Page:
post this month, Mr. Zuckerberg said it was “deeply illogical” that the company would give priority to harmful content because Facebook’s advertisers don’t want to buy ads on a platform that spreads hate and misinformation.

“At the most basic level, I think most of us just don’t recognize the false picture of the company that is being painted,” he wrote.

When Mr. Zuckerberg founded Facebook 17 years ago in his Harvard University dorm room, the site’s mission was to connect people on college campuses and bring them into digital groups with common interests and locations.

Growth exploded in 2006 when Facebook introduced the News Feed, a central stream of photos, videos and status updates posted by people’s friends. Over time, the company added more features to keep people interested in spending time on the platform.

In 2009, Facebook introduced the Like button. The tiny thumbs-up symbol, a simple indicator of people’s preferences, became one of the social network’s most important features. The company allowed other websites to adopt the Like button so users could share their interests back to their Facebook profiles.

That gave Facebook insight into people’s activities and sentiments outside of its own site, so it could better target them with advertising. Likes also signified what users wanted to see more of in their News Feeds so people would spend more time on Facebook.

Facebook also added the groups feature, where people join private communication channels to talk about specific interests, and pages, which allowed businesses and celebrities to amass large fan bases and broadcast messages to those followers.

Adam Mosseri, the head of Instagram, has said that research on users’ well-being led to investments in anti-bullying measures on Instagram.

Yet Facebook cannot simply tweak itself so that it becomes a healthier social network when so many problems trace back to core features, said Jane Lytvynenko, a senior fellow at the Harvard Kennedy Shorenstein Center, who studies social networks and misinformation.

“When we talk about the Like button, the share button, the News Feed and their power, we’re essentially talking about the infrastructure that the network is built on top of,” she said. “The crux of the problem here is the infrastructure itself.”

As Facebook’s researchers dug into how its products worked, the worrisome results piled up.

In a July 2019 study of groups, researchers traced how members in those communities could be targeted with misinformation. The starting point, the researchers said, were people known as “invite whales,” who sent invitations out to others to join a private group.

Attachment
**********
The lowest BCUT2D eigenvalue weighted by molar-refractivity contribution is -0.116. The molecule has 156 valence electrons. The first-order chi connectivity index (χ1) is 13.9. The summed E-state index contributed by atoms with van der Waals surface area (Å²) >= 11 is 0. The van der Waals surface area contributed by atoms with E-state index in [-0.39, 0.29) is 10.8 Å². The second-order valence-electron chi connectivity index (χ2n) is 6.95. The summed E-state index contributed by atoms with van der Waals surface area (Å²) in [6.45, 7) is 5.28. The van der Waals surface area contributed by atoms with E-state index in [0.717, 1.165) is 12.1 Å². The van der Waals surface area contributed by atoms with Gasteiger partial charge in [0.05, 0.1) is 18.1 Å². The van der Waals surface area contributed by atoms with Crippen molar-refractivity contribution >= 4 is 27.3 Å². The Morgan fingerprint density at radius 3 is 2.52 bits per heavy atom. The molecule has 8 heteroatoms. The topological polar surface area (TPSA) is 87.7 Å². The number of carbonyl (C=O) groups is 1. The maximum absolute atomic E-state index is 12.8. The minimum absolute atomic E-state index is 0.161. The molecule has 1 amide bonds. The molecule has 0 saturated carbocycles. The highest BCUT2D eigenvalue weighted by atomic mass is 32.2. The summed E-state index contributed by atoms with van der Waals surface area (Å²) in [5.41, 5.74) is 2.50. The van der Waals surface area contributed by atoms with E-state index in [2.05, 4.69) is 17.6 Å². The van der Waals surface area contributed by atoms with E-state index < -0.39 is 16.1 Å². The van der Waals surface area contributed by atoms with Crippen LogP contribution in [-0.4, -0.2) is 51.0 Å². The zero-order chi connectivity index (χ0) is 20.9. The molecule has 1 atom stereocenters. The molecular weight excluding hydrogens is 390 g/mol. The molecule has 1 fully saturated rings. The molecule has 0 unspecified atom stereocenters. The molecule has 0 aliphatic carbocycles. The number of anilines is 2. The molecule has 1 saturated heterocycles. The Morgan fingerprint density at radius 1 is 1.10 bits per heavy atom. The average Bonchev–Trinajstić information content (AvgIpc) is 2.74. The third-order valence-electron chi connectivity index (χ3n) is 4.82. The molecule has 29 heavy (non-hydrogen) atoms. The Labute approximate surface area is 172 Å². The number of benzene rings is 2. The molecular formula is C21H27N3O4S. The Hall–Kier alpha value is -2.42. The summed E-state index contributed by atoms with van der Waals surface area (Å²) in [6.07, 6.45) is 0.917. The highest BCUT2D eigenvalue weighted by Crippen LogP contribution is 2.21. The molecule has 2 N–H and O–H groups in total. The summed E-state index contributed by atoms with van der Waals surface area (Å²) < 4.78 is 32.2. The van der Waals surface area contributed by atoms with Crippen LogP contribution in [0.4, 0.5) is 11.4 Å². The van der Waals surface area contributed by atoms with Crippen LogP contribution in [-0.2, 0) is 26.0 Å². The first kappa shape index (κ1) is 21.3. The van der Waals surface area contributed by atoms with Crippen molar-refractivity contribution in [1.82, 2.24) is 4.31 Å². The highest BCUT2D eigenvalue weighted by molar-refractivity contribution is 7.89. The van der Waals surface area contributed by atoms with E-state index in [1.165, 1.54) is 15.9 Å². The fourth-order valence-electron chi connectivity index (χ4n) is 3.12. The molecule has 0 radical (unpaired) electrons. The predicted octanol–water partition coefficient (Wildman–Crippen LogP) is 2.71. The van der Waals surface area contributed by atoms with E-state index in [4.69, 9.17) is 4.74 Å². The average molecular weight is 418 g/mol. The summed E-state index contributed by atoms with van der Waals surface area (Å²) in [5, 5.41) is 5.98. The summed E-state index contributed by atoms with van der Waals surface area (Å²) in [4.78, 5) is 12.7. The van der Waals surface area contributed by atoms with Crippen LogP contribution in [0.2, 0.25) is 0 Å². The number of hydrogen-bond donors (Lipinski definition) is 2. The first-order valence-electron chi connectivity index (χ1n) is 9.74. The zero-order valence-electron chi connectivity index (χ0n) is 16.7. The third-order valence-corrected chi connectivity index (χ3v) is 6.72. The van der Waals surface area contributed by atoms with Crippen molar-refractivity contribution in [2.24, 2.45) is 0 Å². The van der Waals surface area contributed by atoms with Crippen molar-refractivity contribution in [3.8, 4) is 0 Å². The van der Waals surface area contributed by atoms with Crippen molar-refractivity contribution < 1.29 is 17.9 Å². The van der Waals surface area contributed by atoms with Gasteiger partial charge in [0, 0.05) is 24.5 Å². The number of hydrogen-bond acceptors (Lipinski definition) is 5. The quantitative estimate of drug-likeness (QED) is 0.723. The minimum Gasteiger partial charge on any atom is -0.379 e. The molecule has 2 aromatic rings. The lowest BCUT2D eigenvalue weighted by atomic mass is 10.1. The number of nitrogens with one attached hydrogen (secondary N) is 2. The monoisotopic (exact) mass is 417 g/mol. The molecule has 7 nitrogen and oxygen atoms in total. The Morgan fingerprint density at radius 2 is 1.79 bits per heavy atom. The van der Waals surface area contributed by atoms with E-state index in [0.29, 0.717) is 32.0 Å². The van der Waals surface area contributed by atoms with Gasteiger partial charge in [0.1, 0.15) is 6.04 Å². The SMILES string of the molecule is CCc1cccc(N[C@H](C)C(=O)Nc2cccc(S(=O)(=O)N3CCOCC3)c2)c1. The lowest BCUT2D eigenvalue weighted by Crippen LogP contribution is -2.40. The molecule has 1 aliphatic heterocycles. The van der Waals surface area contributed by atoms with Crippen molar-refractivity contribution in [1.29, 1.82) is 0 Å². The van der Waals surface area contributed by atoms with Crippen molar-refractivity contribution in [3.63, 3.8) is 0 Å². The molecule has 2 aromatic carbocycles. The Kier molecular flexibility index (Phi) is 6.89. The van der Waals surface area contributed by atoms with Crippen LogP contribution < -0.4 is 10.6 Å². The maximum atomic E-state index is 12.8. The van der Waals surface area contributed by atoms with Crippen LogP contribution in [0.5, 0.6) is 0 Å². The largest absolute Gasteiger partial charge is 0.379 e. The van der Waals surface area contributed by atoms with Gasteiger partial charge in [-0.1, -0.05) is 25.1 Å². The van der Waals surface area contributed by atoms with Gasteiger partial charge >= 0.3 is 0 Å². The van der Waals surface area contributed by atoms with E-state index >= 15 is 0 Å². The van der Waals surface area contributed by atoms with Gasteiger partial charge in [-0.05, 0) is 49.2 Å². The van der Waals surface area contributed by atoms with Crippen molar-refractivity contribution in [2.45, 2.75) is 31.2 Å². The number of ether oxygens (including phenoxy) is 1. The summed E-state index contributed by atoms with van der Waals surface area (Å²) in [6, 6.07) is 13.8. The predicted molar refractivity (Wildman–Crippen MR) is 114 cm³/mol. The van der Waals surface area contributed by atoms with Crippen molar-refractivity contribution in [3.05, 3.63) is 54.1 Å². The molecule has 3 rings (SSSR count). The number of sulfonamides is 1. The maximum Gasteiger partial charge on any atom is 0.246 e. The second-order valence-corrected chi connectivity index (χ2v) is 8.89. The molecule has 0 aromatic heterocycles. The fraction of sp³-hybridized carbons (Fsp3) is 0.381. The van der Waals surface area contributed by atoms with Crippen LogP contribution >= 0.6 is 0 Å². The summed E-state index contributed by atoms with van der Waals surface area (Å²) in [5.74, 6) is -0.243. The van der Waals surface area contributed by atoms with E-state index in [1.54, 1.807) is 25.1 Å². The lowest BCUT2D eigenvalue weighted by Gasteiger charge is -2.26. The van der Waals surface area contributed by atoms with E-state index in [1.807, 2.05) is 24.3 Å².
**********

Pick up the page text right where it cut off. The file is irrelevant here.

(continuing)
These people were effective at getting thousands to join new groups so that the communities ballooned almost overnight, the study said. Then the invite whales could spam the groups with posts promoting ethnic violence or other harmful content, according to the study.

Another 2019 report looked at how some people accrued large followings on their Facebook pages, often using posts about cute animals and other innocuous topics. But once a page had grown to tens of thousands of followers, the founders sold it. The buyers then used the pages to show followers misinformation or politically divisive content, according to the study.

As researchers studied the Like button, executives considered hiding the feature on Facebook as well, according to the documents. In September 2019, it removed Likes from users’ Facebook posts in a small experiment in Australia.

The company wanted to see if the change would reduce pressure and social comparison among users. That, in turn, might encourage people to post more frequently to the network.

But people did not share more posts after the Like button was removed. Facebook chose not to roll the test out more broadly, noting, “Like counts are extremely low on the long list of problems we need to solve.”

Last year, company researchers also evaluated the share button. In a September 2020 study, a researcher wrote that the button and so-called reshare aggregation units in the News Feed, which are automatically generated clusters of posts that have already been shared by people’s friends, were “designed to attract attention and encourage engagement.”

But gone unchecked, the features could “serve to amplify bad content and sources,” such as bullying and borderline nudity posts, the researcher said.

That’s because the features made people less hesitant to share posts, videos and messages with one another. In fact, users were three times more likely to share any kind of content from the reshare aggregation units, the researcher said.

One post that spread widely this way was an undated message from an account called “The Angry Patriot.” The post notified users that people protesting police brutality were “targeting a police station” in Portland, Ore. After it was shared through reshare aggregation units, hundreds of hate-filled comments flooded in. It was an example of “hate bait,” the researcher said.

A common thread in the documents was how Facebook employees argued for changes in how the social network worked and often blamed executives for standing in the way.

In an August 2020 internal post, a Facebook researcher criticized the recommendation system that suggests pages and groups for people to follow and said it can “very quickly lead users down the path to conspiracy theories and groups.”